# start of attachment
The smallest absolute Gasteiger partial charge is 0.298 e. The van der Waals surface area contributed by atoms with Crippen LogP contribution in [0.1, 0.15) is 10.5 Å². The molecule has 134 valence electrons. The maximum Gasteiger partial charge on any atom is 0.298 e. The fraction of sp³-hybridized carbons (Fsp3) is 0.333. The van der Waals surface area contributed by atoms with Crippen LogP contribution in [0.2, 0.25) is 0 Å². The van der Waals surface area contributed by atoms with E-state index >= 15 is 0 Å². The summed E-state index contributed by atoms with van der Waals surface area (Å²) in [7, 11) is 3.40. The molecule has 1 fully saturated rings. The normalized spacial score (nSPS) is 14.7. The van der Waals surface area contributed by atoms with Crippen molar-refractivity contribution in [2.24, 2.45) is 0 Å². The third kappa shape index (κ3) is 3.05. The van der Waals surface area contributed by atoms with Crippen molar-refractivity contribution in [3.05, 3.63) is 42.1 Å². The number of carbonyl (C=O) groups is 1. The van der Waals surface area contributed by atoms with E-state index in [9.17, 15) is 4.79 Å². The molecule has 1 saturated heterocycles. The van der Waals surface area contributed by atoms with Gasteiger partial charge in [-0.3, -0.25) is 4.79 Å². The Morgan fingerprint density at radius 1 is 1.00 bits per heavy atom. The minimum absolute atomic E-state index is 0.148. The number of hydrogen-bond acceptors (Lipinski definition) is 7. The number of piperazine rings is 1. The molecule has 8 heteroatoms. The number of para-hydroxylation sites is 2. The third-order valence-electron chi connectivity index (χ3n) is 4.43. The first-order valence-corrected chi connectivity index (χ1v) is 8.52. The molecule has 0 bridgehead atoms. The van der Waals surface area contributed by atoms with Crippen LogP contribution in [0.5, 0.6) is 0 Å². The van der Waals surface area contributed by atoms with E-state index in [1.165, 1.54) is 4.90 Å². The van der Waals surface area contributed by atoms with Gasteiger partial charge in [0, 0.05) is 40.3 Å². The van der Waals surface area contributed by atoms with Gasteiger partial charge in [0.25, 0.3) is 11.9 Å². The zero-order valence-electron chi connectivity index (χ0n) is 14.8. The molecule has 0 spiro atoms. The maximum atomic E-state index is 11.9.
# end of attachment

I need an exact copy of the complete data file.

The smallest absolute Gasteiger partial charge is 0.298 e. The van der Waals surface area contributed by atoms with Crippen LogP contribution in [0.1, 0.15) is 10.5 Å². The molecule has 134 valence electrons. The maximum Gasteiger partial charge on any atom is 0.298 e. The fraction of sp³-hybridized carbons (Fsp3) is 0.333. The van der Waals surface area contributed by atoms with Crippen LogP contribution in [0.2, 0.25) is 0 Å². The van der Waals surface area contributed by atoms with E-state index >= 15 is 0 Å². The summed E-state index contributed by atoms with van der Waals surface area (Å²) in [7, 11) is 3.40. The molecule has 1 fully saturated rings. The normalized spacial score (nSPS) is 14.7. The van der Waals surface area contributed by atoms with Crippen molar-refractivity contribution in [2.24, 2.45) is 0 Å². The third kappa shape index (κ3) is 3.05. The van der Waals surface area contributed by atoms with Crippen molar-refractivity contribution in [3.05, 3.63) is 42.1 Å². The number of carbonyl (C=O) groups is 1. The van der Waals surface area contributed by atoms with E-state index in [9.17, 15) is 4.79 Å². The molecule has 1 saturated heterocycles. The van der Waals surface area contributed by atoms with Gasteiger partial charge in [-0.3, -0.25) is 4.79 Å². The Morgan fingerprint density at radius 1 is 1.00 bits per heavy atom. The minimum absolute atomic E-state index is 0.148. The number of hydrogen-bond acceptors (Lipinski definition) is 7. The number of piperazine rings is 1. The molecule has 8 heteroatoms. The number of para-hydroxylation sites is 2. The third-order valence-electron chi connectivity index (χ3n) is 4.43. The first-order valence-corrected chi connectivity index (χ1v) is 8.52. The molecule has 0 bridgehead atoms. The van der Waals surface area contributed by atoms with Crippen LogP contribution in [0.5, 0.6) is 0 Å². The van der Waals surface area contributed by atoms with E-state index in [1.165, 1.54) is 4.90 Å². The van der Waals surface area contributed by atoms with Gasteiger partial charge in [0, 0.05) is 40.3 Å². The van der Waals surface area contributed by atoms with Gasteiger partial charge in [0.25, 0.3) is 11.9 Å². The zero-order valence-electron chi connectivity index (χ0n) is 14.8. The molecule has 0 spiro atoms. The maximum atomic E-state index is 11.9.